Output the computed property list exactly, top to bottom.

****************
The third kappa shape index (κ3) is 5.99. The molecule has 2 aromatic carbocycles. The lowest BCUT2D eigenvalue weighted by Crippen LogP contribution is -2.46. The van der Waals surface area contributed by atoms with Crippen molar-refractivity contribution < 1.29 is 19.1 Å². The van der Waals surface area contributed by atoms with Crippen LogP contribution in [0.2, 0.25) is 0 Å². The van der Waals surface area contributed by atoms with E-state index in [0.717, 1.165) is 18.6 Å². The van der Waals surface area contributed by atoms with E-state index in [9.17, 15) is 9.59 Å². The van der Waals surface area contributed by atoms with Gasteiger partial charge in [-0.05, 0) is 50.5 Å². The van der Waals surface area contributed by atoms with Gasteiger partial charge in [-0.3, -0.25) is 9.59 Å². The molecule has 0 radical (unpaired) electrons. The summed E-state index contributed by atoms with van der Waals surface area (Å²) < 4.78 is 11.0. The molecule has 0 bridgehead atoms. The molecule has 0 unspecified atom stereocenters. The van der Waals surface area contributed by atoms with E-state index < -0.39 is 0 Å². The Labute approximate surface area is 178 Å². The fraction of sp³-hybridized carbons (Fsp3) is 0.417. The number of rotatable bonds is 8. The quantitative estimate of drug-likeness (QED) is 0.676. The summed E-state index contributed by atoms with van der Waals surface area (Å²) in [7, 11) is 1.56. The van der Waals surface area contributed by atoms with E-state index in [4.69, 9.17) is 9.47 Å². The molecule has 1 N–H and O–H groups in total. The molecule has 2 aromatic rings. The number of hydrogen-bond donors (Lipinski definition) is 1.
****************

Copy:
The third kappa shape index (κ3) is 5.99. The molecule has 2 aromatic carbocycles. The lowest BCUT2D eigenvalue weighted by Crippen LogP contribution is -2.46. The van der Waals surface area contributed by atoms with Crippen molar-refractivity contribution < 1.29 is 19.1 Å². The van der Waals surface area contributed by atoms with Crippen LogP contribution in [0.2, 0.25) is 0 Å². The van der Waals surface area contributed by atoms with E-state index in [0.717, 1.165) is 18.6 Å². The van der Waals surface area contributed by atoms with E-state index in [9.17, 15) is 9.59 Å². The van der Waals surface area contributed by atoms with Gasteiger partial charge in [-0.05, 0) is 50.5 Å². The van der Waals surface area contributed by atoms with Gasteiger partial charge in [-0.3, -0.25) is 9.59 Å². The molecule has 0 radical (unpaired) electrons. The summed E-state index contributed by atoms with van der Waals surface area (Å²) < 4.78 is 11.0. The molecule has 0 bridgehead atoms. The molecule has 0 unspecified atom stereocenters. The van der Waals surface area contributed by atoms with E-state index < -0.39 is 0 Å². The Labute approximate surface area is 178 Å². The fraction of sp³-hybridized carbons (Fsp3) is 0.417. The number of rotatable bonds is 8. The quantitative estimate of drug-likeness (QED) is 0.676. The summed E-state index contributed by atoms with van der Waals surface area (Å²) in [7, 11) is 1.56. The van der Waals surface area contributed by atoms with E-state index in [4.69, 9.17) is 9.47 Å². The molecule has 1 N–H and O–H groups in total. The molecule has 2 aromatic rings. The number of hydrogen-bond donors (Lipinski definition) is 1.